This project uses focus groups and a community radio project in an effort to better understand, and engage in dialogue about, the cultural beliefs that are opposing new born screening in Nigeria.

Caption: Adebolajo Adeyemo, University of Ibadan, Nigeria, presents on the project

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Background and cultural complexity

The Yoruba culture – the dominant ethnic group in Southwest Nigeria and the second largest ethnic group in the country – is infused with social and cultural beliefs that can be contrary to mainstream biomedical science. It is thought that these beliefs are a contributing factor to the lack of support and uptake for the screening of new born children for disease in the country. The screening can test for sickle cell disease, critical congenital heart disease, cystic fibrosis, and sixty other conditions. Catching these diseases early is important in order to gather data to persuade policy makers to invest in these areas, and where possible to ensure early treatment for the individual.

Some of the cultural beliefs that are thought to be hampering efforts to screen new borns, although these are only assumptions until the project has taken place, include:

  • Belief in voodoo which results in the refusal of body fluids
  • Stigmatisation of families whose children are diagnosed with a disease
  • Strong belief in destiny leading to a preference for allowing disease to surface on its own

The project

This project aims to better understand cultural beliefs that may hamper the acceptance of new born screening. It also looks to explore the response to scientific principles underlying new born screening. The goal is to balance the social and cultural constructions with known science on the causes of diseases, the basis of screening, available therapeutic choices, and the latest thrust in research. Expected outcomes are:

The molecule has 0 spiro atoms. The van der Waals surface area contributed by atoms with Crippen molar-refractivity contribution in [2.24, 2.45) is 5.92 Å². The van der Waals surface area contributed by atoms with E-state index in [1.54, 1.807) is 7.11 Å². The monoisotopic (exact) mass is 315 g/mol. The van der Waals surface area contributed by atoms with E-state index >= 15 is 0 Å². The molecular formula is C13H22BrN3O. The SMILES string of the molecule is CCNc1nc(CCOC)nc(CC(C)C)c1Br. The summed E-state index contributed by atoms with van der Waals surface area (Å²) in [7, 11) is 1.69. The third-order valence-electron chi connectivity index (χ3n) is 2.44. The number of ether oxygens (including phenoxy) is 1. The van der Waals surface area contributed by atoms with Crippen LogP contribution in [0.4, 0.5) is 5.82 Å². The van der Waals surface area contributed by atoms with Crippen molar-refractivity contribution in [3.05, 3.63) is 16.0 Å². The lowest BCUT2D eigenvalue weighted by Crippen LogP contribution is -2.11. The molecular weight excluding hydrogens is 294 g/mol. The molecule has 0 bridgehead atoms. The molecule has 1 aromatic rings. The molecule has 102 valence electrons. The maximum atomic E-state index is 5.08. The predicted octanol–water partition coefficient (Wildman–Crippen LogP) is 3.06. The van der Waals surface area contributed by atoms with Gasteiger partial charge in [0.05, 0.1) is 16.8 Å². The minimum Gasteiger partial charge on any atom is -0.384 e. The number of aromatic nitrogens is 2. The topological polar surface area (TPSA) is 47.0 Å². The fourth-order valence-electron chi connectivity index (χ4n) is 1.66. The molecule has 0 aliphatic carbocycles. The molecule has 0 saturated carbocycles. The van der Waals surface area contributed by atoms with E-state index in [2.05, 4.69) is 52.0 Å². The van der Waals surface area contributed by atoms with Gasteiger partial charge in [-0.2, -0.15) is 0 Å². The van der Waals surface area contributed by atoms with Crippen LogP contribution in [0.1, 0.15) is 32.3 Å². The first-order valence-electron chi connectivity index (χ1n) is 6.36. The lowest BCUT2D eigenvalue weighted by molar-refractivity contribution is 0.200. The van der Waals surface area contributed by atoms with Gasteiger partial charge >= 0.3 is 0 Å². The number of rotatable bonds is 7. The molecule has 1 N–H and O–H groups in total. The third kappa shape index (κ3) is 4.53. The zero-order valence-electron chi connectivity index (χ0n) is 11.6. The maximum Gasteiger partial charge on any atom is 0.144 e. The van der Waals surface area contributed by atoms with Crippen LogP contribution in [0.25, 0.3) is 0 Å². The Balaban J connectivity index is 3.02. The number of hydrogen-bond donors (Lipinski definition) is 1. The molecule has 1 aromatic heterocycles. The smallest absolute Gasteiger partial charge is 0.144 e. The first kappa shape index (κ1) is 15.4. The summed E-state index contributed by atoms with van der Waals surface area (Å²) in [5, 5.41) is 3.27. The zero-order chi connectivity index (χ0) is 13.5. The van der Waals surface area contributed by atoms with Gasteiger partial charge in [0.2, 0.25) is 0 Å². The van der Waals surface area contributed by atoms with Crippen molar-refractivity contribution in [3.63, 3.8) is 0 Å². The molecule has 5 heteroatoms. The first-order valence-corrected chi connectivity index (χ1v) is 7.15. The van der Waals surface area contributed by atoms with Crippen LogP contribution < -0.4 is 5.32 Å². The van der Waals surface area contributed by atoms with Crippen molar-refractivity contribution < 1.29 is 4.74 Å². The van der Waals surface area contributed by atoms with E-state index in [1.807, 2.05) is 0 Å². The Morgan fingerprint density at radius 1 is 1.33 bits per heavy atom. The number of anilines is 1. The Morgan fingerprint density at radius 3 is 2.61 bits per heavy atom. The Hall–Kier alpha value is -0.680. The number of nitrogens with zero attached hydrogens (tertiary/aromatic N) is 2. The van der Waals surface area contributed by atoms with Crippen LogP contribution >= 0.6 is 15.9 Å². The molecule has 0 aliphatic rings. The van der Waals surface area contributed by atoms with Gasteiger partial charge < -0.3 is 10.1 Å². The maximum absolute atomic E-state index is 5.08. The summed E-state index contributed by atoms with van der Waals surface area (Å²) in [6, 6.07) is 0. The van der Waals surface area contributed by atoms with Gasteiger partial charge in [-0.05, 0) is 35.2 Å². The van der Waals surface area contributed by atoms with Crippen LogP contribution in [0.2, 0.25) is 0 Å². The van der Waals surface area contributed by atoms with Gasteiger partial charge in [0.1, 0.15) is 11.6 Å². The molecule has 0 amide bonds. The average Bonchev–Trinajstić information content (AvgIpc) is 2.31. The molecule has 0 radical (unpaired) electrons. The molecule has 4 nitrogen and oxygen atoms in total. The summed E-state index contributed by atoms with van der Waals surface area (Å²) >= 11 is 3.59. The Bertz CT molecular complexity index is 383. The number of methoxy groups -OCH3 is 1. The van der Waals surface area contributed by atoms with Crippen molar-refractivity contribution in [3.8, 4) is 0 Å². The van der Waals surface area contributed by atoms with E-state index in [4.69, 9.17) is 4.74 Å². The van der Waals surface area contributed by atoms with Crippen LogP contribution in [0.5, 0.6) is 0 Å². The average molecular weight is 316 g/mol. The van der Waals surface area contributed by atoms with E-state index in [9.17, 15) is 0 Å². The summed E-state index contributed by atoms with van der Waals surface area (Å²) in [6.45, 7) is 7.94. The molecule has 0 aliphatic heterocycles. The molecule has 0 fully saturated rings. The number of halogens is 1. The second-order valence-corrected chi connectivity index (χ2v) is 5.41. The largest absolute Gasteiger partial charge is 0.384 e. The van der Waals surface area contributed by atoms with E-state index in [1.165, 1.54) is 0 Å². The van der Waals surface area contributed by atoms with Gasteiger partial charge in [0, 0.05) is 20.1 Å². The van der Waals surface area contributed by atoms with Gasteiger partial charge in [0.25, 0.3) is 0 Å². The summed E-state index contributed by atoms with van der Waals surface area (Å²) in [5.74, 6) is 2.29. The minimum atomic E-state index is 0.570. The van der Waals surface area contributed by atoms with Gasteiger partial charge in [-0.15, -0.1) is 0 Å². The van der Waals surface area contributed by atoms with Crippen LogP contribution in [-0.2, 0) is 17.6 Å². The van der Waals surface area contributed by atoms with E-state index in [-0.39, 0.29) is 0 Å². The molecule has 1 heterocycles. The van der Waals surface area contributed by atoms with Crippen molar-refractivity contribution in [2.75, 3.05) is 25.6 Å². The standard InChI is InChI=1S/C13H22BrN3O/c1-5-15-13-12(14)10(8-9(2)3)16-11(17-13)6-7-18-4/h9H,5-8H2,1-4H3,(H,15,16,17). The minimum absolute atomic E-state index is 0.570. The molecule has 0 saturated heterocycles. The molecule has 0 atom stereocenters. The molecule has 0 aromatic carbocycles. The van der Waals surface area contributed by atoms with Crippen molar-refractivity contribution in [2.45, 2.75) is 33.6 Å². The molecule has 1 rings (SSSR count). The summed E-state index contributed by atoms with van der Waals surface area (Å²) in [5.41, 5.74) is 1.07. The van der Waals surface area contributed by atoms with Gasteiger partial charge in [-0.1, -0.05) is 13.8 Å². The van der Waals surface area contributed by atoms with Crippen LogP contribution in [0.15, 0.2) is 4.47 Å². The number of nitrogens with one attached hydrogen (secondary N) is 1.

• Create opportunity for cross-fertilisation of ideas to boost discussion of new born screening within the Yoruba ethnic communities
  • Enable the community to examine alternatives to previously held beliefs which may (or may not) lead to softening of the stance against new born screening
  • Document the public perspective of new born screening so that future presentation to the community will be done in an acceptable way
  • Provide evidence to policy makers on why new born screening is important, how it can be delivered, and what it can tell us about the country’s disease burden.

The activities are targeted at rural, peri-urban and urban dwellers via a multi-step approach. First, observers are embedded in the community and a guide for focus group discussions and conducting interviews is developed based on those observations to ensure that both are conducted in an appropriate way. Focus group discussions and interviews will then take place and recordings from them will be used to develop audio plays which will be broadcast at town hall meetings and on radio shows. These plays will be followed by interactive discussion with biomedical experts.

Cultural and contextual sensitivity

It is important to note that this project is not about imparting scientific knowledge to change behaviour, because we know that is not effective. 

“We are not fighting tradition but getting people talking so that we can mutually move things forward. Medical personnel are not there to tell but to answer questions.” - Adebolajo Adeyemo

The project will maintain this ethos throughout and work with community leaders and traditional healers to ensure dialogue is open and collaborative.

Ethical complexity

There is a limit to the medical treatments that are available in Nigeria, and for many those that are available may not be affordable. This raises an important ethical question when it comes to screening. The aim of this particular project is to gather evidence to influence policy so that more screening and treatment is made available, but in the interim there will be new borns screened for diseases for which no treatment is available and/or accessible. This needs to be carefully managed to ensure treatment is not promised, and expectations not raised beyond what can be offered. The project does not currently make genetic counselling available but this could be an important addition, particularly in a cultural setting where screening can have implications for the parent’s marriage, other marriages in the family, and future pregnancies.

The content on this page forms part of the online report for the 2017 International Engagement Workshop "It's Complicated: navigating scientific complexity in public and community engagement". To read more about social and cultural complexity in engagement visit the social and cultural complexity theme from the workshop. To read more about the full workshop and access the rest of the report including video presentations, discussion summaries, and tools, visit the workshop page.

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